Video: Sony engineers capture Red Sox star Dustin Pedroia’s movements for MLB 2009 the Show
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Dustin Pedroia, the second baseman for the Boston Red Sox and the reigning American League MVP, recently visited Sony’s San Diego studio to help engineers bring more reality to his video game persona.
For MLB 2009 the Show, a game due out on March 3 for PlayStation systems, Pedroia suited up in spandex and had 55 sensors attached to him. He fielded imaginary grounders, turned fake double plays and went through his elaborate batting ritual to create data the engineers could use to make him look more lifelike in the game.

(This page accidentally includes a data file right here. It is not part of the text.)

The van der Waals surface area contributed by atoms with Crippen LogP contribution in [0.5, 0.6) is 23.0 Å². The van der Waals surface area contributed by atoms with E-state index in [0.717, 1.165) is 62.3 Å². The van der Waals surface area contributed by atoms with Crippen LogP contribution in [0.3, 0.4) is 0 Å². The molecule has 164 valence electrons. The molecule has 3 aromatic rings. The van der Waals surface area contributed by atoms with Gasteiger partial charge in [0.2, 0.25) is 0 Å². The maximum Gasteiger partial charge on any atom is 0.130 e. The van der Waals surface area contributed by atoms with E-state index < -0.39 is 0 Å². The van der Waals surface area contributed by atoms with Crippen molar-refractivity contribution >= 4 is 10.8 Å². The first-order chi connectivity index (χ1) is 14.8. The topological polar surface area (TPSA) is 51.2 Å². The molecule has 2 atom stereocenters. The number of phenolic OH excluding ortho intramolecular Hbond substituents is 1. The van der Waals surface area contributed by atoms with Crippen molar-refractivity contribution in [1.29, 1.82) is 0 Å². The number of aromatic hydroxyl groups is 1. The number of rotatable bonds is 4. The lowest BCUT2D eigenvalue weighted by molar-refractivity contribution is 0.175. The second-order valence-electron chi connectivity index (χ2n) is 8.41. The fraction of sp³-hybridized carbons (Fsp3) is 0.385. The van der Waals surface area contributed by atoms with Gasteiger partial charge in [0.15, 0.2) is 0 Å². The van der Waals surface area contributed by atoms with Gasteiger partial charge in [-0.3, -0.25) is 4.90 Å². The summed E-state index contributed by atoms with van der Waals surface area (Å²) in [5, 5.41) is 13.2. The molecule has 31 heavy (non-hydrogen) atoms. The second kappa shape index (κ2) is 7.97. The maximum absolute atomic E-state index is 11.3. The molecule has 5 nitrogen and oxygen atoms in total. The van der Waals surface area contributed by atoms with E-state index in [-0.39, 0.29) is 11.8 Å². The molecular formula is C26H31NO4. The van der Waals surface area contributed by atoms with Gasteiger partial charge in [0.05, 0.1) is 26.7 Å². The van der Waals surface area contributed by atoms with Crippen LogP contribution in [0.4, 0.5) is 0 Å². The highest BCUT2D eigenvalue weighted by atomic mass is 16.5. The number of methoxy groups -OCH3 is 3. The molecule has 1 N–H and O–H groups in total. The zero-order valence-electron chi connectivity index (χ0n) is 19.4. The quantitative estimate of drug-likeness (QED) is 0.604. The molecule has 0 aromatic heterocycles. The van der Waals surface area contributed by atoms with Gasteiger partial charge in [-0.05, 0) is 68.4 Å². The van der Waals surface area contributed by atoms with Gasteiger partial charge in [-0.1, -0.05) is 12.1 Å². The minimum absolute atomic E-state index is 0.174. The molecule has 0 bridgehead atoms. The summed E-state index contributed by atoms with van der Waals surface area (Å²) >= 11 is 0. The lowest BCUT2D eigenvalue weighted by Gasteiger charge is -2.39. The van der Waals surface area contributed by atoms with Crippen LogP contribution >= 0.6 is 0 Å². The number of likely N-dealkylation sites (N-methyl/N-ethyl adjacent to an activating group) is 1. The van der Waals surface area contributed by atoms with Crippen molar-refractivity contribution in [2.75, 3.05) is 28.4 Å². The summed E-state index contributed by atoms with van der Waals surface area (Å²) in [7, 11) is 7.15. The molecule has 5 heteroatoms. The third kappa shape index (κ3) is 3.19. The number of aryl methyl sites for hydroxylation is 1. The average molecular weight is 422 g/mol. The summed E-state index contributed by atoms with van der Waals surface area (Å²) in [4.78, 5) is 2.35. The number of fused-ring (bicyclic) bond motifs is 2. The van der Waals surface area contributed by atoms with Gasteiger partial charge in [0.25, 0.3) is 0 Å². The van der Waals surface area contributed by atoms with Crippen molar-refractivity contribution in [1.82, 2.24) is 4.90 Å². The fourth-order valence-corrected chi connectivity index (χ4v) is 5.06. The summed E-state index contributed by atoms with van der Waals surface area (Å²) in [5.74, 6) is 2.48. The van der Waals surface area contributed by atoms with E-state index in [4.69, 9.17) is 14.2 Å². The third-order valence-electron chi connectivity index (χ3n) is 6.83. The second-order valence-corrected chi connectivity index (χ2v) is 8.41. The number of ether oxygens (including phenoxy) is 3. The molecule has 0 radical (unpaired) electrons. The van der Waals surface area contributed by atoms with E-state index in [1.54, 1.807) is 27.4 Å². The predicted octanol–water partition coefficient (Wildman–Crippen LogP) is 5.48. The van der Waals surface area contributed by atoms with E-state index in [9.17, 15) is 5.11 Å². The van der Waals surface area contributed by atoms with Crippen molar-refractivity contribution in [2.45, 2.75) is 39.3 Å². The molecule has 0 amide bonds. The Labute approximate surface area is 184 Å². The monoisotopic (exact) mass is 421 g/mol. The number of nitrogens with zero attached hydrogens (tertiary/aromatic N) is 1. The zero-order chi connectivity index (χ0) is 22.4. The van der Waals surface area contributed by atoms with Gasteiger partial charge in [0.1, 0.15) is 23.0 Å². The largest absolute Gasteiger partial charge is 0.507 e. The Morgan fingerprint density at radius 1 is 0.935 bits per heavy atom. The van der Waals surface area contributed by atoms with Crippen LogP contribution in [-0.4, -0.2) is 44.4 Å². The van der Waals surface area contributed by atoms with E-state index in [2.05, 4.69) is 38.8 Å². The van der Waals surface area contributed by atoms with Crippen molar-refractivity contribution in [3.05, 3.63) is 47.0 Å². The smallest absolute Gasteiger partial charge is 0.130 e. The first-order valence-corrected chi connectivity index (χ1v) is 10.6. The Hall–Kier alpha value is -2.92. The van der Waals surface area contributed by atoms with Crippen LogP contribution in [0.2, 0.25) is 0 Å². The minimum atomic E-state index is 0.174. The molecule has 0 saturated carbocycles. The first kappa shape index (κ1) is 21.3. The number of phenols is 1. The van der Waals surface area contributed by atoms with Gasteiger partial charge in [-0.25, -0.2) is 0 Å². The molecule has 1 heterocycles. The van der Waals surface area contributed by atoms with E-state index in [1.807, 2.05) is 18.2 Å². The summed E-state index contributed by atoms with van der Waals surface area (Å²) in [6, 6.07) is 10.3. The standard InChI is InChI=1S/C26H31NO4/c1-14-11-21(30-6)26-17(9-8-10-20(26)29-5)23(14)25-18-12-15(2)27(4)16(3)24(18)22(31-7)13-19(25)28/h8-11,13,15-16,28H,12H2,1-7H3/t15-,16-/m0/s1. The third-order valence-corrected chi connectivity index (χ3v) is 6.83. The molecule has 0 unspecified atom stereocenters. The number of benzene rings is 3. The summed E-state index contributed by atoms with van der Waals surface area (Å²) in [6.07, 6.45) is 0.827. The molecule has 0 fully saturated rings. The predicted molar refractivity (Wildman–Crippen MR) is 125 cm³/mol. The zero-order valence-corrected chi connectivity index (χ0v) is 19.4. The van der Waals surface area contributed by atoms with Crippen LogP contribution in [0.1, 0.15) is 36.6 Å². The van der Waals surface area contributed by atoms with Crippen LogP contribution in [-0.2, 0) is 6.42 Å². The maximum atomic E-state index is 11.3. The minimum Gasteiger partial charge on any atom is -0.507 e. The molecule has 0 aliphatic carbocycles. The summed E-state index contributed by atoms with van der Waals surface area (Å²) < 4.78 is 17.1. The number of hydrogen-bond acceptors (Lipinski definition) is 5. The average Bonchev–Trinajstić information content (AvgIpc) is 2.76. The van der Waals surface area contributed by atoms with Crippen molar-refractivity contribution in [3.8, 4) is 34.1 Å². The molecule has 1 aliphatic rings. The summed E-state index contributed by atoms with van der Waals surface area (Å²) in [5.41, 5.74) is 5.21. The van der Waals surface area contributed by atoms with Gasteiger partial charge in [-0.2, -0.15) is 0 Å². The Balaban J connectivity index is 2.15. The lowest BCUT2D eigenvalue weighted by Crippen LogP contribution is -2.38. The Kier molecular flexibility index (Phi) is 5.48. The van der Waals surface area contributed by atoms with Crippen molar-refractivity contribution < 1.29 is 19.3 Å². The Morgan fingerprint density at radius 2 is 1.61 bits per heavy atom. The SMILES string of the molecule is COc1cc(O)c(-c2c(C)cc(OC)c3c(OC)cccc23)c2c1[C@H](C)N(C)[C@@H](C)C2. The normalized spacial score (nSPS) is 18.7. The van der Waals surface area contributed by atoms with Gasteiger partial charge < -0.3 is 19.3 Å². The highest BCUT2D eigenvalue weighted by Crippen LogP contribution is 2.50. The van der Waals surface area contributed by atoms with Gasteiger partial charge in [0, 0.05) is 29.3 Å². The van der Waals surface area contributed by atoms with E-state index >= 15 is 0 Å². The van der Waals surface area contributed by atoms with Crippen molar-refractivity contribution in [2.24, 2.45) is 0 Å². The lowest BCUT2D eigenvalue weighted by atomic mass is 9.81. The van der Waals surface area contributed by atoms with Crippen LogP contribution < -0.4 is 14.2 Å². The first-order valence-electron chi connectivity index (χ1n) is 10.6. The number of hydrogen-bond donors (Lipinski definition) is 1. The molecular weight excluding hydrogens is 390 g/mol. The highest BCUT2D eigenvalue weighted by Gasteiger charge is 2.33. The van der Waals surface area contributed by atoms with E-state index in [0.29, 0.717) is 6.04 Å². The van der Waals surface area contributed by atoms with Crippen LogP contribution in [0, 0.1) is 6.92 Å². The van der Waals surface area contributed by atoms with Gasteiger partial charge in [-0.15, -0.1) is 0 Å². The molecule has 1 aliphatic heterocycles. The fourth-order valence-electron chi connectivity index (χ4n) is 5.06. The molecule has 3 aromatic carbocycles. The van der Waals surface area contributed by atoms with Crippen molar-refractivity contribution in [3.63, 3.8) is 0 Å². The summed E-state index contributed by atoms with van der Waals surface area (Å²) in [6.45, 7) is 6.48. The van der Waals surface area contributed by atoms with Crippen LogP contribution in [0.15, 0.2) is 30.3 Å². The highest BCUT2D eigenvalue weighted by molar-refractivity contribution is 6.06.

As we explain in this story about the sophisticated motion-capture process used to create games:
Sports-related video games now generate around $3 billion in annual sales, and enthusiasts have come to expect near-perfect fidelity. That means replicating a professional athlete’s every tic and nuance. The genre has benefited tremendously from computing advances that enable developers to render games that feel like the real deal: the angle of the sun shining into the stadium, the reaction of the crowds, the athletes’ movements and facial expressions.
Check out the video above to see engineers put Pedroia through his routines. Motion capture is the latest subject in our Work of Play series, which looks at music composers, lawyers and other interesting professions created by the multibillion-dollar industry.
-- Chris Gaither
Video credit: Alex Pham / Los Angeles Times